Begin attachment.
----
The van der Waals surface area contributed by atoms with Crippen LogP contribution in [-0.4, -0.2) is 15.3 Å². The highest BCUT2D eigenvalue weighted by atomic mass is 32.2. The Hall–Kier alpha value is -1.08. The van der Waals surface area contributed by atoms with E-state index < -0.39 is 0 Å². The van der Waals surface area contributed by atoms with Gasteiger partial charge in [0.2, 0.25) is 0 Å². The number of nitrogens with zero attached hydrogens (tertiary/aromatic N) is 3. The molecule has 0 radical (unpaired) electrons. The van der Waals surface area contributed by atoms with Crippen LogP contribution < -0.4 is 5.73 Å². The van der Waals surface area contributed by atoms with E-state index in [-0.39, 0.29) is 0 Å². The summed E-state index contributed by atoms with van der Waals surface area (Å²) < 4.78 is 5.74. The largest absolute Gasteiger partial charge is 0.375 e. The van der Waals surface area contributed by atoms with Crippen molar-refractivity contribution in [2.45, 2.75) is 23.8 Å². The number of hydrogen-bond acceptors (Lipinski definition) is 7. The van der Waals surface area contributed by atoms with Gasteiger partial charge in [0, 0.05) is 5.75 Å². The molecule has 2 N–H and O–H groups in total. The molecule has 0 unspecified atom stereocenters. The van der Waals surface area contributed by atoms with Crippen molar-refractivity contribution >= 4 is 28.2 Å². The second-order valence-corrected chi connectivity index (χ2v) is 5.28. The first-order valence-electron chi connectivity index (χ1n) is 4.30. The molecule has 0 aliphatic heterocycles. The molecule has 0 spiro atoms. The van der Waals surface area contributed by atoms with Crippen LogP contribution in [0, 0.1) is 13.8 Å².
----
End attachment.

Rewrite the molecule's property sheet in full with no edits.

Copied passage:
The van der Waals surface area contributed by atoms with Crippen LogP contribution in [-0.4, -0.2) is 15.3 Å². The highest BCUT2D eigenvalue weighted by atomic mass is 32.2. The Hall–Kier alpha value is -1.08. The van der Waals surface area contributed by atoms with E-state index < -0.39 is 0 Å². The van der Waals surface area contributed by atoms with Gasteiger partial charge in [0.2, 0.25) is 0 Å². The number of nitrogens with zero attached hydrogens (tertiary/aromatic N) is 3. The molecule has 0 radical (unpaired) electrons. The van der Waals surface area contributed by atoms with Crippen LogP contribution < -0.4 is 5.73 Å². The van der Waals surface area contributed by atoms with E-state index in [-0.39, 0.29) is 0 Å². The summed E-state index contributed by atoms with van der Waals surface area (Å²) < 4.78 is 5.74. The largest absolute Gasteiger partial charge is 0.375 e. The van der Waals surface area contributed by atoms with Crippen molar-refractivity contribution in [2.45, 2.75) is 23.8 Å². The number of hydrogen-bond acceptors (Lipinski definition) is 7. The van der Waals surface area contributed by atoms with Gasteiger partial charge in [0, 0.05) is 5.75 Å². The molecule has 2 N–H and O–H groups in total. The molecule has 0 unspecified atom stereocenters. The van der Waals surface area contributed by atoms with Crippen molar-refractivity contribution >= 4 is 28.2 Å². The second-order valence-corrected chi connectivity index (χ2v) is 5.28. The first-order valence-electron chi connectivity index (χ1n) is 4.30. The molecule has 0 aliphatic heterocycles. The molecule has 0 spiro atoms. The van der Waals surface area contributed by atoms with Crippen LogP contribution in [0, 0.1) is 13.8 Å².